April 27, 2018: Hippocampus
Martin Riemer, Jonathan Shine, Thomas Wolbers
Cross-dimensional interference between spatial and temporal processing is well documented in humans, but the direction of these interactions remains unclear. The theory of metaphoric structuring states that space is the dominant concept influencing time perception, whereas time has little effect upon the perception of space. In contrast, theories proposing a common neuronal mechanism representing magnitudes argue for a symmetric interaction between space and time perception. Here, we investigated space-time interactions in realistic, large-scale virtual environments...
April 23, 2018: Hippocampus
Seralynne Vann, Andrew Nelson
No abstract text is available yet for this article.
April 19, 2018: Hippocampus
Anne Rifkin-Graboi, Jeffry Quan, Jenny Richmond, Shaun Kok Yew Goh, Lit Wee Sim, Yap Seng Chong, Jean Francois-Bureau, Helen Chen, Anqi Qiu
Poor early life care often relates to cognitive difficulties. However, newer work suggests that in early-life, adversity may associate with enhanced or accelerated neurodevelopment. We examine associations between postnatal caregiving risks (i.e., higher self-reported postnatal-anxiety and lower observed maternal sensitivity) and infant relational memory (i.e. via deferred imitation and relational binding). Using subsamples of 67-181 infants (aged 433-477 post-conceptual days, or roughly five to seven months since birth) taking part in the GUSTO study, we found such postnatal caregiving risk significantly predictive of "better" performance on a relational binding task following a brief delay, after Bonferroni adjustments...
April 16, 2018: Hippocampus
Rose-Marie Karlsson, Alice S Wang, Anup N Sonti, Heather A Cameron
Decreased motivation to seek rewards is a key feature of mood disorders that correlates with severity and treatment outcome. This anhedonia, or apathy, likely reflects impairment in reward circuitry, but the specific neuronal populations controlling motivation are unclear. Granule neurons generated in the adult hippocampus have been implicated in mood disorders, but are not generally considered as part of reward circuits. We investigated a possible role of these new neurons in motivation to work for food and sucrose rewards in operant conditioning tasks using GFAP-TK pharmacogenetic ablation of adult neurogenesis in both rats and mice...
April 16, 2018: Hippocampus
Ina P Pavlova, Shannon C Shipley, Marcos Lanio, René Hen, Christine A Denny
Recent genetic tools have allowed researchers to visualize and manipulate memory traces (i.e. engrams) in small brain regions. However, the ultimate goal is to visualize memory traces across the entire brain in order to better understand how memories are stored in neural networks and how multiple memories may coexist. Intact tissue clearing and imaging is a new and rapidly growing area of focus that could accomplish this task. Here, we utilized the leading protocols for whole-brain clearing and applied them to the ArcCreERT2 mice, a murine line that allows for the indelible labeling of memory traces...
April 16, 2018: Hippocampus
Farrah N Madison, Andrew J Kesner, Beau A Alward, Gregory F Ball
Mate separation has been shown to mediate changes in physiological and behavioral processes via activation of the hypothalamo-pituitary-adrenal (HPA) axis in both mammalian and avian species. In order to elucidate the neural mechanisms associated with changes in the HPA axis in response to social stress, we investigated the effects of mate pair separation on circulating corticosterone concentrations as well as gene expression levels of mineralocorticoid receptor (MR), glucocorticoid receptor (GR), and corticotropin releasing hormone (CRH) in the hypothalamus and hippocampus of both male and female zebra finches, a species that forms strong pair bonds...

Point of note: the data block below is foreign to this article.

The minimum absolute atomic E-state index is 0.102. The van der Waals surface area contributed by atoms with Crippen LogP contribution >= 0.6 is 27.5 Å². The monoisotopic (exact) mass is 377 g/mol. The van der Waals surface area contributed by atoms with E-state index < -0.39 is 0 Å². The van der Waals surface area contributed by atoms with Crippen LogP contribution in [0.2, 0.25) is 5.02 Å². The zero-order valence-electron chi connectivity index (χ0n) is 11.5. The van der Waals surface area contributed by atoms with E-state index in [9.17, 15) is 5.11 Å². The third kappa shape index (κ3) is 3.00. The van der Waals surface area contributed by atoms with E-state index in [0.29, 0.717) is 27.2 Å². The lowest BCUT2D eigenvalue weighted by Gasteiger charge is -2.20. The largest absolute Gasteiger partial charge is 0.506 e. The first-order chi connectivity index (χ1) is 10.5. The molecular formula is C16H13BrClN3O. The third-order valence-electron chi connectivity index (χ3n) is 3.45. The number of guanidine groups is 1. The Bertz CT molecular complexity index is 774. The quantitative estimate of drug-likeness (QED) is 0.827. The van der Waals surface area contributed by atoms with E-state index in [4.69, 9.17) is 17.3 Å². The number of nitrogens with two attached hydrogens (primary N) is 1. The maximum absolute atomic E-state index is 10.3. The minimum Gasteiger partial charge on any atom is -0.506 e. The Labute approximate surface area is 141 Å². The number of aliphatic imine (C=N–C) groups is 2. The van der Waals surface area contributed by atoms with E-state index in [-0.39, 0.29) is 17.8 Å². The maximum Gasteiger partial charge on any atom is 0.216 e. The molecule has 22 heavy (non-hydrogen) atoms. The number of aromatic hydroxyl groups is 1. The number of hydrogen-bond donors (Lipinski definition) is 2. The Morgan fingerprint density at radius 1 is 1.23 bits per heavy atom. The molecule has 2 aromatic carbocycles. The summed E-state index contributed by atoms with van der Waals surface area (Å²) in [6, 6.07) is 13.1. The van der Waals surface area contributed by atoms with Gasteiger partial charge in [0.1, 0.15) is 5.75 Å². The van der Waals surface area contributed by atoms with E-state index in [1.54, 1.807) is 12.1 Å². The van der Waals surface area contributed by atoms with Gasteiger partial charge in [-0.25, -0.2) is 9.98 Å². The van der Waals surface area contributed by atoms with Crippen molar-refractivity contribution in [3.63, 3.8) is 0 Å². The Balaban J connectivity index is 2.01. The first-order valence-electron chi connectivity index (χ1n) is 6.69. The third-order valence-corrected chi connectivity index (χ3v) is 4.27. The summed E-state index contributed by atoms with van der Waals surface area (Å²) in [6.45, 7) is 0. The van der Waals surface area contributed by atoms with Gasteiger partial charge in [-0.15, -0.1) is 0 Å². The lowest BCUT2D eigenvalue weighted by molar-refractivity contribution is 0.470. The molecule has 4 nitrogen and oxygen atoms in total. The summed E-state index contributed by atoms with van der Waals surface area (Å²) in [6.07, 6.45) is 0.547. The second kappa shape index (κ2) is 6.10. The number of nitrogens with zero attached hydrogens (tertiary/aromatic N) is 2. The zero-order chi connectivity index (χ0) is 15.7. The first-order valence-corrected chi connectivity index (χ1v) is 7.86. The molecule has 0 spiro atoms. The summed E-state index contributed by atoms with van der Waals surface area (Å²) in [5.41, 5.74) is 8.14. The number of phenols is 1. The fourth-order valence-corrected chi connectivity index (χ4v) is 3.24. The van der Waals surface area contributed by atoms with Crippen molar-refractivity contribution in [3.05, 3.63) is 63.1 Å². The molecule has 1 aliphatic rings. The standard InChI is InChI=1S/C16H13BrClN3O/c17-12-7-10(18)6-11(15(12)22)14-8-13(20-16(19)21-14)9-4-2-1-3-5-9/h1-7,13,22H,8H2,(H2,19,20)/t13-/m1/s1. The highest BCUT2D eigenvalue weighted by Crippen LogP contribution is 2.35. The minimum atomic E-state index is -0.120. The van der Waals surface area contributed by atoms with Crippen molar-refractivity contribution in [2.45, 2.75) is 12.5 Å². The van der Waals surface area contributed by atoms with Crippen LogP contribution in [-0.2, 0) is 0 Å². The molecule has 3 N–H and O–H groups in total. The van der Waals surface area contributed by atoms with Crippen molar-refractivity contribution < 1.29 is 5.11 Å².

April 16, 2018: Hippocampus
Yutaka Kosaki, John M Pearce, Anthony McGregor
Previous studies have suggested that spatial navigation can be achieved with at least two distinct learning processes, involving either cognitive map-like representations of the local environment, referred to as the "place strategy", or simple stimulus-response (S-R) associations, the "response strategy". A similar distinction between cognitive/behavioural processes has been made in the context of non-spatial, instrumental conditioning, with the definition of two processes concerning the sensitivity of a given behaviour to the expected value of its outcome as well as to the response-outcome contingency ("goal-directed action" and "S-R habit")...
April 10, 2018: Hippocampus
Saichiro Yagi, Hideyoshi Igata, Yu Shikano, Yuki Aoki, Takuya Sasaki, Yuji Ikegaya
Spike rates of a hippocampal place cell are not constant and vary even when an animal visits an identical place field with nearly identical behavior. As one potential neurophysiological source underlying place cell spiking variability, we focused on the temporally fluctuating activity states of neuronal ensembles. Spike patterns of hippocampal neurons were recorded from rats performing a linear track task. Within a single consummatory period, similar sets of neurons were more frequently recruited in synchronous firing events, whereas different synchronized firing patterns of neuronal populations tended to be identified in different consummatory periods...
April 10, 2018: Hippocampus
Jesvin S Madan, Kanika Gupta, Sumantra Chattarji, Aditi Bhattacharya
Stress is known to cause contrasting patterns of morphological and physiological plasticity in the hippocampus and amygdala. An obligatory cellular process underlying such neural changes is de novo translation and alterations in protein expression. Yet the nature of the translational response to stress in neurons remains largely unexplored. Even less is known about how glia are affected. Using a click-chemistry-based method to label the de novo proteome in live brain slices, we monitored translation in neurons and astrocytes of the basolateral amygdala (BLA) and dorsal hippocampal area CA3 (dCA3) in rats at different time-points after a single 2-hour exposure to immobilization stress...
April 7, 2018: Hippocampus